By Gustavo Arellano
By R. Scott Moxley
By Alfonso Delgado
By Courtney Hamilton
By Joel Beers
By Peter Maguire
By Charles Lam
By Charles Lam
Illustration by Bob AulThe pilgrims trek through the frigid darkness on this Dec. 12—the festival day of Our Lady of Guadalupe—toward El Mariachi Restaurant in Orange. They quickly fill the dimly lit house of worship, filled with love for their patron saint, their protector against earthly evil: Nativo Lopez.
The Santa Ana Unified School District trustee had publicized this evening's veneration as "Nativo's Posadas," a reference to the Mexican Christmas tradition in which Catholics re-enact Mary and Joseph's arduous search for lodging. But the commemoration tonight is not about the parents of Jesus or even the Empress of the Americas. Tonight is a religious revival urging the faithful to remain strong as they prepare to battle the blasphemers who wish to dethrone Lopez.
Before the night's service began, Lopez acolytes (and fellow school board members) John Palacio and Sal Tinajera passed out the missal—a press release by the Mexican American Legal Defense and Education Fund (MALDEF) announcing its federal lawsuit seeking to stop the persecution of Lopez.
Critics say Lopez has willfully violated state law in allowing bilingual education; Lopez says state law provides for parental choice in the matter. Hence a scheduled Feb. 4, 2003, recall election. MALDEF wants the election killed, contending that heathens at the Orange County registrar of voters willfully misled English-deficient Santa Ana residents by not printing recall petitions in Spanish and Vietnamese.
"Please join me on Thursday, December 12, to celebrate the Day of Guadalupe, the beginning of the POSADAS, as we search for peace, justice, and dignity for our children of Santa Ana," Lopez wrote in a Dec. 3 letter to believers. Tying his earthly sufferings with the celestial, he transformed into the baby Jesus, Juan Diego (the Indian who revealed Guadalupe to the world only to be met with ridicule) and la virgencita simultaneously, in a mystery greater than the Trinity. Those against Lopez were now against her, against Jesus, and against the salvation Lopez and Juan Diego so unselfishly offered.
Lopez greeted each disciple as they entered the sanctuary, most offering tithes that entitled them to a buffet. Shepherds in Armani robes spoke of Nativo, touched Nativo, and vowed to defend Nativo against all infidels. Lopez—ever the humble deity—broke bread with them.
Tinajera then began the Mass.
"Tonight's a special occasion," he announced, "a time where we have to take a look at where we came from, where we're at, and where we're going."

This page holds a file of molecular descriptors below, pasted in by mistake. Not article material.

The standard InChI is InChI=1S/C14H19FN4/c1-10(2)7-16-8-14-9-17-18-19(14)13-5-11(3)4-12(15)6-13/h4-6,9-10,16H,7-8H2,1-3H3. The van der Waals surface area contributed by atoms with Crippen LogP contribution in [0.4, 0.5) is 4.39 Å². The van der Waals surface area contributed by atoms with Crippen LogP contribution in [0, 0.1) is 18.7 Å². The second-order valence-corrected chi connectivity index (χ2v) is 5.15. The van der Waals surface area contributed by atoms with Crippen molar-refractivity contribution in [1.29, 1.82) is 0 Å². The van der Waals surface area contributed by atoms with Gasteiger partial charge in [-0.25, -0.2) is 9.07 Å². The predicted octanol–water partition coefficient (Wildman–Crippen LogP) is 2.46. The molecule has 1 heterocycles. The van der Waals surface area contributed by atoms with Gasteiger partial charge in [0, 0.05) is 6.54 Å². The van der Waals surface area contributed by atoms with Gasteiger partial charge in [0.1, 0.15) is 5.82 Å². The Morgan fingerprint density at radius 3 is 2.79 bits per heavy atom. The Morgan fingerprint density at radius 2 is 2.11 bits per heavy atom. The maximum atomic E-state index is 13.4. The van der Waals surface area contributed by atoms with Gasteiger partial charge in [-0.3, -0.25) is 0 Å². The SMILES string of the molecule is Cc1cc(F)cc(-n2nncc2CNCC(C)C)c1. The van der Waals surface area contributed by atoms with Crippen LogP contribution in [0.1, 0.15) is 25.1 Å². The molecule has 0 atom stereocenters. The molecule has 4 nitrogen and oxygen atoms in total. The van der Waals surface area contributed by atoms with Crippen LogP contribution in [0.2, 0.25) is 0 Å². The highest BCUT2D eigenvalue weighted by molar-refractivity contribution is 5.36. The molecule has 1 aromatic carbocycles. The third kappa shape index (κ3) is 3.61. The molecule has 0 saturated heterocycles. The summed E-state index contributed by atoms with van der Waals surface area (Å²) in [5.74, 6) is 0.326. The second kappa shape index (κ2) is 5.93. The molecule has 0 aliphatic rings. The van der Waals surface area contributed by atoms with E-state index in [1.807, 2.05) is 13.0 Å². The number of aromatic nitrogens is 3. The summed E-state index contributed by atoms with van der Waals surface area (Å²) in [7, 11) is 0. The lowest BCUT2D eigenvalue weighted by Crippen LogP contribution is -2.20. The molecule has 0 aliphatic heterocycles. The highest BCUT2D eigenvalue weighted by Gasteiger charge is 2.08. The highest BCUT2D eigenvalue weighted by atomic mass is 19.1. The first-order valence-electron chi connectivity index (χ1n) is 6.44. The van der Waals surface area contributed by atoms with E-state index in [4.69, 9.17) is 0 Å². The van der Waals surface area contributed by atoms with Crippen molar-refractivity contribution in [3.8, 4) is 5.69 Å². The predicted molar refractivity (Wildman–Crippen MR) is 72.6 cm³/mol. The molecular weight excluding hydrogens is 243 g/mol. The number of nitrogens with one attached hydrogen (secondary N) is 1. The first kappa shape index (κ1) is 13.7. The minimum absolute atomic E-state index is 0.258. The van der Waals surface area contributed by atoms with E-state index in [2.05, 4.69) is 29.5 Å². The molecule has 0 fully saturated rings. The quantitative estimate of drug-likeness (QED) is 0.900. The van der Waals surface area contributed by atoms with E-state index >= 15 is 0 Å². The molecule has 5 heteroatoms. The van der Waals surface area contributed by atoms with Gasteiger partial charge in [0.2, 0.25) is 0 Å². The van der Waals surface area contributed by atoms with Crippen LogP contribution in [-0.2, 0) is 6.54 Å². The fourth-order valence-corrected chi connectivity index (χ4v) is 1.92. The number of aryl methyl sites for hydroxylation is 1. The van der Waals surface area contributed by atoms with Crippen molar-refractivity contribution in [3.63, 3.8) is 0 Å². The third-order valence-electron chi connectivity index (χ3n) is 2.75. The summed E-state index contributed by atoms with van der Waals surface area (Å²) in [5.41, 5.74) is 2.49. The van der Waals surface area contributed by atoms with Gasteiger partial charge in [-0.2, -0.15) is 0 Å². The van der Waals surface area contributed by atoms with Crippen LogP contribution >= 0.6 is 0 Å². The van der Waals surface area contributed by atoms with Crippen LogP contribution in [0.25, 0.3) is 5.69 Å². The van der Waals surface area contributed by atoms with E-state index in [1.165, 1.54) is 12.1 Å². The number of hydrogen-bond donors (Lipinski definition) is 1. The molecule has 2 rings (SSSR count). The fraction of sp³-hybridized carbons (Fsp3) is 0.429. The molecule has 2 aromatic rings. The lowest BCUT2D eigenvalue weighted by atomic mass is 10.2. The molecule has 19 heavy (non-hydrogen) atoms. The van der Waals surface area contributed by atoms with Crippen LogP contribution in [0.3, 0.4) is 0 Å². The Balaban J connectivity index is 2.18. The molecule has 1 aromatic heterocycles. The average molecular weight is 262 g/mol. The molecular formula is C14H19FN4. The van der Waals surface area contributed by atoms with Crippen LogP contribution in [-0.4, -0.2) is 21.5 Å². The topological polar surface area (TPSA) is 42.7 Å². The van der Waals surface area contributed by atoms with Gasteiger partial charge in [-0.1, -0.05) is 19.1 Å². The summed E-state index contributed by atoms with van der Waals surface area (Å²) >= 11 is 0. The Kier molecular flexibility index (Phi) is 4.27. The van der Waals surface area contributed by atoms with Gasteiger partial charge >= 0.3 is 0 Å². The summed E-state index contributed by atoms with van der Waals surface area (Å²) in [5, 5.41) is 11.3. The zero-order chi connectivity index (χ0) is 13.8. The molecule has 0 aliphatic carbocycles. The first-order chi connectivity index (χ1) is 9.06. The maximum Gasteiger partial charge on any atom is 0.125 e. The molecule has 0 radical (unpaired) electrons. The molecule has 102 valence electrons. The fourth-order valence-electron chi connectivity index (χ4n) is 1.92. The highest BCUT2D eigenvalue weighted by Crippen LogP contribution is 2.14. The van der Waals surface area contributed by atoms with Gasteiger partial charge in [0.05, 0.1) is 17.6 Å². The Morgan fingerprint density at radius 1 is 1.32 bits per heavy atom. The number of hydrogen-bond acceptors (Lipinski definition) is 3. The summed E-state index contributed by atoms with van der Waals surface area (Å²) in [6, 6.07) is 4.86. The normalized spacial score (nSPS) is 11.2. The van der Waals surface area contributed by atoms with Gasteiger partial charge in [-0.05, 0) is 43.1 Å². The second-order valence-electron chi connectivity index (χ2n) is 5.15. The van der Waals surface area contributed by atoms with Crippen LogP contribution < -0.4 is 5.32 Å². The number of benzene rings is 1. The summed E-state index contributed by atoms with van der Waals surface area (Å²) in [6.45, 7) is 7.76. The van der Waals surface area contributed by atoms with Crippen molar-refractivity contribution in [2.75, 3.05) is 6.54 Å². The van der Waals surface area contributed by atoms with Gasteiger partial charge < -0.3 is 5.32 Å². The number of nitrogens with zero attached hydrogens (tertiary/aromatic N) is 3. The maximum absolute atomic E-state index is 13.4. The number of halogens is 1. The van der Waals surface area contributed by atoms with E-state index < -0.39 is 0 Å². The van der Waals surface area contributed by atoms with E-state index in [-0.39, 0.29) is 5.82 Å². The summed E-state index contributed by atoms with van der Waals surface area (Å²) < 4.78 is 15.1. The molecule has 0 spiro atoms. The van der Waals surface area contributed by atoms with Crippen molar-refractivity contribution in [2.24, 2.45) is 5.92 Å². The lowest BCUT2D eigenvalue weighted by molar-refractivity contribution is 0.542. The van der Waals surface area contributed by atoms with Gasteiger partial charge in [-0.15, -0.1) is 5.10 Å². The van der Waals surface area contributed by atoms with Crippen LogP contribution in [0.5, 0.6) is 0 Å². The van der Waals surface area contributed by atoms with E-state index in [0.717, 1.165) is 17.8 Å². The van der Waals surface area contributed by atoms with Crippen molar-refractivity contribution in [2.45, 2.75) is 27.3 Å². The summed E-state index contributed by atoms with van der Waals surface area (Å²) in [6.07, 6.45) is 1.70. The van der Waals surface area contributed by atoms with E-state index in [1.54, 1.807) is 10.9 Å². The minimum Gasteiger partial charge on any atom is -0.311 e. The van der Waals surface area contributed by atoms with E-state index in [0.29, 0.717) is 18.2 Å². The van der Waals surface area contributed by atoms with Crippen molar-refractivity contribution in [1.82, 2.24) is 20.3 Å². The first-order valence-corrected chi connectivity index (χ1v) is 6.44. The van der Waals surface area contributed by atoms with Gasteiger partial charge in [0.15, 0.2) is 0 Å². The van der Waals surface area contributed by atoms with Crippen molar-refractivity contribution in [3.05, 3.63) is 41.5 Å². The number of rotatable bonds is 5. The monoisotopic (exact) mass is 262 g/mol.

He introduced the first testifier to Lopez's holiness, Nadia Maria Davis.
Davis was a martyr for Lopez; she lost a re-election bid for trustee earlier this year because voters thought she worshiped Lopez too much. Now beatified, she proclaimed her belief in all things Lopez with a string of hosannas. "I want to thank you for the strength, tenacity and courage for everything you believe in, Nativo," Davis said. "You're a role model." She went on to condemn the heretics ("I can now call them enemies," she asserted) and urged everyone to find solace in their convictions. "Nothing can stop us now," Davis said, her voice trembling in ecstasy as Lopez stood by silently. "It's the right fight. He's one of the few people I could look in the eye and say, 'Thank you.'"
The next preacher was Palacio. "I feel like Rodney Dangerfield. I never get respect. That's the story of my life," he strayed selfishly. But he quickly corrected his course: "One thing we know: he represents his community. We're going to beat the recall. Nativo, thank you for being the leader that you are. Thank you."
Tinajera then launched his sermon. "I teach history, and I make sure that our children know . . . our civil-rights leaders didn't have it easy," he thundered. "People think Martin Luther King, César Chávez and Bert Corona had it easy. But they were hated! History will show that after all the lies—I'll repeat—after all the lies, after all the attacks, history will prove that Nativo opened the doors for people to serve. You don't understand: it's all because of him people like Lou Correa, Joe Dunn and Loretta Sanchez were elected."
To a standing ovation, the Messiah took the stage with a confirmation of his divinity: "The Orange County Register has called me a prophet in his own land, and in many ways I feel that way."
He thanked all his supporters and denounced the wicked—Santa Ana's chamber of commerce; police and firemen's unions; the mayor and council members; the Los Angeles Times, and most egregiously, The Orange County Register, with whose editors and reporters Lopez is no longer speaking.
He shared an earlier conversation he had with Reg reporter Sarah Tully Tapia: "I thought I told you not to call me anymore," he repeated as parishioners cheered. "I told all of you not to call me—your editor, publisher, everyone. Please don't bother me any longer. I will not cooperate."
Lopez then addressed the missal, calling it "history-making," and applauded the lawsuit's plaintiffs for being willing to "sue the pants" off enemies mounting the recall campaign against him.
He finished with a solemn vow: "I have every confidence that we have what it takes to defeat them. It doesn't matter when or if ever the recall election happens, we will defeat those bastards. Thank you very much."